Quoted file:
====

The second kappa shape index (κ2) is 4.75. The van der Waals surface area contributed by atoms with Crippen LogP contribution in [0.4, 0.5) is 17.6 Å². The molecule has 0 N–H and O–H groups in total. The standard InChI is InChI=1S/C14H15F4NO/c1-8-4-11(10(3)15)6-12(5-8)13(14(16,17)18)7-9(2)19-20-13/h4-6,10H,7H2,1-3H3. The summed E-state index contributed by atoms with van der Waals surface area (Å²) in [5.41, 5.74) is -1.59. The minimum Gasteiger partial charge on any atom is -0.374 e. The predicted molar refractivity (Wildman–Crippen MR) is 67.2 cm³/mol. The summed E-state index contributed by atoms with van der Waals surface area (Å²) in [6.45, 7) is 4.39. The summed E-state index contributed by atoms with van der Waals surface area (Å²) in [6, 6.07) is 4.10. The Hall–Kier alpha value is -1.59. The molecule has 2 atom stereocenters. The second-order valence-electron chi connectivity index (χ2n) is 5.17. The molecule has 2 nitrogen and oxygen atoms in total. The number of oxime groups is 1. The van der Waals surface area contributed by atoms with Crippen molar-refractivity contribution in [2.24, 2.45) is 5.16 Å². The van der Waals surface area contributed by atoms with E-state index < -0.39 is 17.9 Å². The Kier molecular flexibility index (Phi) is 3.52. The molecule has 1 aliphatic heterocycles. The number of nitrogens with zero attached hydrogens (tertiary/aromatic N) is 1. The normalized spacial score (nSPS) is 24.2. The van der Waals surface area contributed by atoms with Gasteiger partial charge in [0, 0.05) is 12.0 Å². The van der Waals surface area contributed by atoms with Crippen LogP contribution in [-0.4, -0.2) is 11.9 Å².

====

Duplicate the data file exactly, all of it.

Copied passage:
The second kappa shape index (κ2) is 4.75. The van der Waals surface area contributed by atoms with Crippen LogP contribution in [0.4, 0.5) is 17.6 Å². The molecule has 0 N–H and O–H groups in total. The standard InChI is InChI=1S/C14H15F4NO/c1-8-4-11(10(3)15)6-12(5-8)13(14(16,17)18)7-9(2)19-20-13/h4-6,10H,7H2,1-3H3. The summed E-state index contributed by atoms with van der Waals surface area (Å²) in [5.41, 5.74) is -1.59. The minimum Gasteiger partial charge on any atom is -0.374 e. The predicted molar refractivity (Wildman–Crippen MR) is 67.2 cm³/mol. The summed E-state index contributed by atoms with van der Waals surface area (Å²) in [6.45, 7) is 4.39. The summed E-state index contributed by atoms with van der Waals surface area (Å²) in [6, 6.07) is 4.10. The Hall–Kier alpha value is -1.59. The molecule has 2 atom stereocenters. The second-order valence-electron chi connectivity index (χ2n) is 5.17. The molecule has 2 nitrogen and oxygen atoms in total. The number of oxime groups is 1. The van der Waals surface area contributed by atoms with Crippen molar-refractivity contribution in [2.24, 2.45) is 5.16 Å². The van der Waals surface area contributed by atoms with E-state index < -0.39 is 17.9 Å². The Kier molecular flexibility index (Phi) is 3.52. The molecule has 1 aliphatic heterocycles. The number of nitrogens with zero attached hydrogens (tertiary/aromatic N) is 1. The normalized spacial score (nSPS) is 24.2. The van der Waals surface area contributed by atoms with Gasteiger partial charge in [0, 0.05) is 12.0 Å². The van der Waals surface area contributed by atoms with Crippen LogP contribution in [-0.4, -0.2) is 11.9 Å².